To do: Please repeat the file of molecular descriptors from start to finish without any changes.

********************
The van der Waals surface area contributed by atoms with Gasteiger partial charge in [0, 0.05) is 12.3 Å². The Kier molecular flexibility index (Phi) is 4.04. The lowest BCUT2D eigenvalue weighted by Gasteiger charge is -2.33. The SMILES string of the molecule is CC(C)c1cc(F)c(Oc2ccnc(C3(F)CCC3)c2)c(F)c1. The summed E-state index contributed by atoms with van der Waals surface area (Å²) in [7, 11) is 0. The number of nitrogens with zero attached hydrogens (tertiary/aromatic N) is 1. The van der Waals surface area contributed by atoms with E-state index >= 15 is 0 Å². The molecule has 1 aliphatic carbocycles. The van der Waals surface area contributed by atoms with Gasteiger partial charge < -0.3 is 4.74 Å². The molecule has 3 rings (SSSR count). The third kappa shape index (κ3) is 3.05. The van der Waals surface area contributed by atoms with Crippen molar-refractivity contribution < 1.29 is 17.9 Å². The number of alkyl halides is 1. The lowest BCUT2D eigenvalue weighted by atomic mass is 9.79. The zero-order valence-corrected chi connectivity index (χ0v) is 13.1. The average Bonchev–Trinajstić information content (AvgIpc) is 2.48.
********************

The van der Waals surface area contributed by atoms with Gasteiger partial charge in [0, 0.05) is 12.3 Å². The Kier molecular flexibility index (Phi) is 4.04. The lowest BCUT2D eigenvalue weighted by Gasteiger charge is -2.33. The SMILES string of the molecule is CC(C)c1cc(F)c(Oc2ccnc(C3(F)CCC3)c2)c(F)c1. The summed E-state index contributed by atoms with van der Waals surface area (Å²) in [7, 11) is 0. The number of nitrogens with zero attached hydrogens (tertiary/aromatic N) is 1. The van der Waals surface area contributed by atoms with E-state index >= 15 is 0 Å². The molecule has 1 aliphatic carbocycles. The van der Waals surface area contributed by atoms with Gasteiger partial charge < -0.3 is 4.74 Å². The molecule has 3 rings (SSSR count). The third kappa shape index (κ3) is 3.05. The van der Waals surface area contributed by atoms with Crippen molar-refractivity contribution < 1.29 is 17.9 Å². The number of alkyl halides is 1. The lowest BCUT2D eigenvalue weighted by atomic mass is 9.79. The zero-order valence-corrected chi connectivity index (χ0v) is 13.1. The average Bonchev–Trinajstić information content (AvgIpc) is 2.48.